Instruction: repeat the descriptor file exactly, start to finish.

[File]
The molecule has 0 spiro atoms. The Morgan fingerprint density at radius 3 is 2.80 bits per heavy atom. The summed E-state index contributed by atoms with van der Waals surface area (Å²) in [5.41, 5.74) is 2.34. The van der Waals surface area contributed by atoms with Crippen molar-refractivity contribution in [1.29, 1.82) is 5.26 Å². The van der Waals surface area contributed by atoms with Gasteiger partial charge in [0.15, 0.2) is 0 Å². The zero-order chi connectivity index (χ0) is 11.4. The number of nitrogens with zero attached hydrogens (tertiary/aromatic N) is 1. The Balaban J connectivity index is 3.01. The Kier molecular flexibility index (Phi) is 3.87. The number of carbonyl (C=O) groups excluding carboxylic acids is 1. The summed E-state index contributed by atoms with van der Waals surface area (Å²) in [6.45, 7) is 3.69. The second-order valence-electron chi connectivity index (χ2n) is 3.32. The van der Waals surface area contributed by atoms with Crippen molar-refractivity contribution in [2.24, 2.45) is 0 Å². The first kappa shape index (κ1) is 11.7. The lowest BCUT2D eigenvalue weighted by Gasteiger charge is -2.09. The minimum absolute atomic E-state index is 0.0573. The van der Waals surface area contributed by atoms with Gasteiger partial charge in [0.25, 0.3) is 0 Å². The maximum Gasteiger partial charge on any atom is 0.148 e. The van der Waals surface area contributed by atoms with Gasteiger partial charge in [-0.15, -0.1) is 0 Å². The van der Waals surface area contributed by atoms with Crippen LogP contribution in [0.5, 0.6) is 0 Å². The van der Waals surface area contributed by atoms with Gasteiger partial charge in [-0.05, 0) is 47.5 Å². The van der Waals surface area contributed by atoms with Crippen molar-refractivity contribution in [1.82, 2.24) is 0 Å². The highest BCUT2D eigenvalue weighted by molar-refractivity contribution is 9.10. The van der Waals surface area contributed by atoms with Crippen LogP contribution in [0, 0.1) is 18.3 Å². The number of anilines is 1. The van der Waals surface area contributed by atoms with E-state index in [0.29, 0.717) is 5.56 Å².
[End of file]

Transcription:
The molecule has 0 spiro atoms. The Morgan fingerprint density at radius 3 is 2.80 bits per heavy atom. The summed E-state index contributed by atoms with van der Waals surface area (Å²) in [5.41, 5.74) is 2.34. The van der Waals surface area contributed by atoms with Crippen molar-refractivity contribution in [1.29, 1.82) is 5.26 Å². The van der Waals surface area contributed by atoms with Gasteiger partial charge in [0.15, 0.2) is 0 Å². The zero-order chi connectivity index (χ0) is 11.4. The number of nitrogens with zero attached hydrogens (tertiary/aromatic N) is 1. The Balaban J connectivity index is 3.01. The Kier molecular flexibility index (Phi) is 3.87. The number of carbonyl (C=O) groups excluding carboxylic acids is 1. The summed E-state index contributed by atoms with van der Waals surface area (Å²) in [6.45, 7) is 3.69. The second-order valence-electron chi connectivity index (χ2n) is 3.32. The van der Waals surface area contributed by atoms with Crippen molar-refractivity contribution in [2.24, 2.45) is 0 Å². The first kappa shape index (κ1) is 11.7. The lowest BCUT2D eigenvalue weighted by Gasteiger charge is -2.09. The minimum absolute atomic E-state index is 0.0573. The van der Waals surface area contributed by atoms with Gasteiger partial charge in [0.25, 0.3) is 0 Å². The maximum Gasteiger partial charge on any atom is 0.148 e. The van der Waals surface area contributed by atoms with Gasteiger partial charge in [-0.15, -0.1) is 0 Å². The van der Waals surface area contributed by atoms with Crippen LogP contribution in [0.5, 0.6) is 0 Å². The van der Waals surface area contributed by atoms with Gasteiger partial charge in [-0.05, 0) is 47.5 Å². The van der Waals surface area contributed by atoms with Crippen molar-refractivity contribution in [1.82, 2.24) is 0 Å². The highest BCUT2D eigenvalue weighted by molar-refractivity contribution is 9.10. The van der Waals surface area contributed by atoms with Crippen LogP contribution in [0, 0.1) is 18.3 Å². The number of anilines is 1. The van der Waals surface area contributed by atoms with E-state index in [0.29, 0.717) is 5.56 Å².